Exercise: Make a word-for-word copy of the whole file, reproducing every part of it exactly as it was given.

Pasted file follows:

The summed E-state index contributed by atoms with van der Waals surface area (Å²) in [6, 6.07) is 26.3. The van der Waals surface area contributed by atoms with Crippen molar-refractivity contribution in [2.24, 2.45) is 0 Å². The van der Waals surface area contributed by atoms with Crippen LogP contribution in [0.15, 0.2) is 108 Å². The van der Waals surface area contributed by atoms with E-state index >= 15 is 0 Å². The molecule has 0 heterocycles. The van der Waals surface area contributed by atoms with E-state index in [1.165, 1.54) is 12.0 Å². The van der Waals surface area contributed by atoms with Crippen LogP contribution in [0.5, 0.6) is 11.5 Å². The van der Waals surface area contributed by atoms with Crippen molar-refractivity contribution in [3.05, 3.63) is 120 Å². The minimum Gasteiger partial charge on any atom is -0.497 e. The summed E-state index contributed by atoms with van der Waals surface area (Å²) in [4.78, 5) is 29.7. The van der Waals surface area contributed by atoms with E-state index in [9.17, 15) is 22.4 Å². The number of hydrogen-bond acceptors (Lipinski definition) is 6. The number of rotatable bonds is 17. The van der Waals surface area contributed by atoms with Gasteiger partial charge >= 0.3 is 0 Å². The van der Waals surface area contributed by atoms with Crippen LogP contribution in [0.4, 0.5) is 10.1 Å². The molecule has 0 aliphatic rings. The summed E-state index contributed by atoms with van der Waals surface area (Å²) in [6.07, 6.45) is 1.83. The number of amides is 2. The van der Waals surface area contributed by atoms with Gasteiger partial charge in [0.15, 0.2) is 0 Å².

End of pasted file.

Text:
The summed E-state index contributed by atoms with van der Waals surface area (Å²) in [6, 6.07) is 26.3. The van der Waals surface area contributed by atoms with Crippen molar-refractivity contribution in [2.24, 2.45) is 0 Å². The van der Waals surface area contributed by atoms with Crippen LogP contribution in [0.15, 0.2) is 108 Å². The van der Waals surface area contributed by atoms with E-state index >= 15 is 0 Å². The molecule has 0 heterocycles. The van der Waals surface area contributed by atoms with E-state index in [1.165, 1.54) is 12.0 Å². The van der Waals surface area contributed by atoms with Crippen LogP contribution in [0.5, 0.6) is 11.5 Å². The van der Waals surface area contributed by atoms with Crippen molar-refractivity contribution in [3.05, 3.63) is 120 Å². The minimum Gasteiger partial charge on any atom is -0.497 e. The summed E-state index contributed by atoms with van der Waals surface area (Å²) in [4.78, 5) is 29.7. The van der Waals surface area contributed by atoms with E-state index in [9.17, 15) is 22.4 Å². The number of hydrogen-bond acceptors (Lipinski definition) is 6. The number of rotatable bonds is 17. The van der Waals surface area contributed by atoms with Gasteiger partial charge >= 0.3 is 0 Å². The van der Waals surface area contributed by atoms with Crippen LogP contribution in [0.4, 0.5) is 10.1 Å². The molecule has 0 aliphatic rings. The summed E-state index contributed by atoms with van der Waals surface area (Å²) in [6.07, 6.45) is 1.83. The number of amides is 2. The van der Waals surface area contributed by atoms with Gasteiger partial charge in [0.15, 0.2) is 0 Å².